By Sen. Mike Kowall
15th Senate District
A recent economic forecast by the University of Michigan’s Research Seminar in Quantitative Economics provides good news regarding the state of Michigan’s economy. After coming out of the “Lost Decade,” in which jobs plummeted and residents fled, Michigan has had six straight years of economic recovery, averaging more than 74,000 new jobs per year over that span. Michigan remains the Comeback State.
Throughout Michigan’s history, the auto industry has been the leading driver of the economic health of the entire state. The auto sector continues to play a significant role in our recovery.
Here are the highlights of the auto industry for 2016 from my perspective as co-chairman of the Michigan Legislative Automotive Caucus.
North American International Auto Show. The NAIAS is the most significant and important automobile trade show in the world. This year’s show will run from Jan. 9 through Jan. 24.
The show includes the kickoff event known as The Gallery (held on Saturday, Jan. 9 at the MGM Grand Detroit), showcasing a nearly $7 million collection of ultra-luxury automobiles, such as Aston Martin, Bentley, Ferrari, Lamborghini, Porsche and Rolls Royce.
Next come the Press (11th and 12th), Industry (13th and 14th), and Charity (15th) previews. The NAIAS concludes with the Public Show, from Jan. 16 through Jan. 24. This will allow everyone to see up close and personal the future of the industry.
Renewed emphasis on smart automotive technology. Southeast Michigan has been a national leader in intelligent transportation system (ITS) technology development and testing since the 1950s. These systems use state-of-the-art sensing, communications, and data-processing technologies to solve congestion and safety issues by making existing structures more efficient. Senate Resolution 31 urges the adoption of Intelligent Transportation System technologies throughout the state and further research into vehicle communication systems.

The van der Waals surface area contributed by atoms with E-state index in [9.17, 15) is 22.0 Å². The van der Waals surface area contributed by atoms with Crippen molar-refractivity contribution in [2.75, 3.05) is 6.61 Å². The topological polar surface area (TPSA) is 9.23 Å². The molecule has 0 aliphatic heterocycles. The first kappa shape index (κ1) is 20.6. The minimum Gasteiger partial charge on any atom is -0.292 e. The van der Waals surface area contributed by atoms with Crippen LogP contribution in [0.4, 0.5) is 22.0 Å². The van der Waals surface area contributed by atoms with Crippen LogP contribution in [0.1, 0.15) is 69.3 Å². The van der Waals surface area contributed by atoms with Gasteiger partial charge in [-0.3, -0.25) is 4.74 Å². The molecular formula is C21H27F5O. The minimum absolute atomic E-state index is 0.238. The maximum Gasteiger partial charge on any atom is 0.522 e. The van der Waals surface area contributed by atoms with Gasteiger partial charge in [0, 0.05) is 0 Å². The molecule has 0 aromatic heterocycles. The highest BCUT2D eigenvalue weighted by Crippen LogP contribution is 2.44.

The resolution also calls for more testing and operation surrounding another one of the emerging, high-tech segments of the industry: automated vehicles. Automated vehicles are capable of sensing their surroundings and navigating without human input. I sponsored a bill, now law, that puts Michigan in a position to be the leader in this sector. The law will help ensure that research and development expenditures and taxes related to automated vehicles stay in Michigan. It permits these vehicles on public Michigan roadways through the use of a “Manufacturer” license plate. This year I plan to introduce a bill to bring more autonomous vehicles to Michigan.
Alongside the blessings of increased automotive technology are risks associated with that technology. One such threat was exposed when writers of a technology magazine revealed that security experts were able to hack into a vehicle and disable some of its functions. That is why this year I will be introducing legislation that will increase the penalties for maliciously hacking into a vehicle’s computer technology. Under my bill, the penalty for such a crime will be the same as the penalty for carjacking. A serious crime such as hacking into a motor vehicle deserves serious consequences.
My measure also will make a distinction between “critical” and “noncritical” software systems, enable owners of vehicles to terminate the collection and retention of driving data under “Consumer Control” provisions, and put in place other consumer protections.
General Motors and Lyft. The San Francisco company Lyft provides ride sharing through its mobile application. General Motors recently invested a whopping $500 million in Lyft. In addition to making GM a preferred vehicle provider for Lyft, the partnership will result in a network of hubs in the United States where drivers can rent these vehicles. In addition, the companies plan to work together on developing their own autonomous vehicles.
I am encouraged by the latest trends in the automotive industry. Michigan remains at the forefront of this economy. With a continued emphasis on technology development and an economic environment supportive of the industry, Michigan’s future is bright.
This column first appeared in the Spinal Column newsweekly. Michigan Senate Majority Floor Leader Mike Kowall, R-White Lake, is co-chairman of the Michigan Legislative Automotive Caucus. He serves the residents of the 15th Senate District, representing western Oakland County.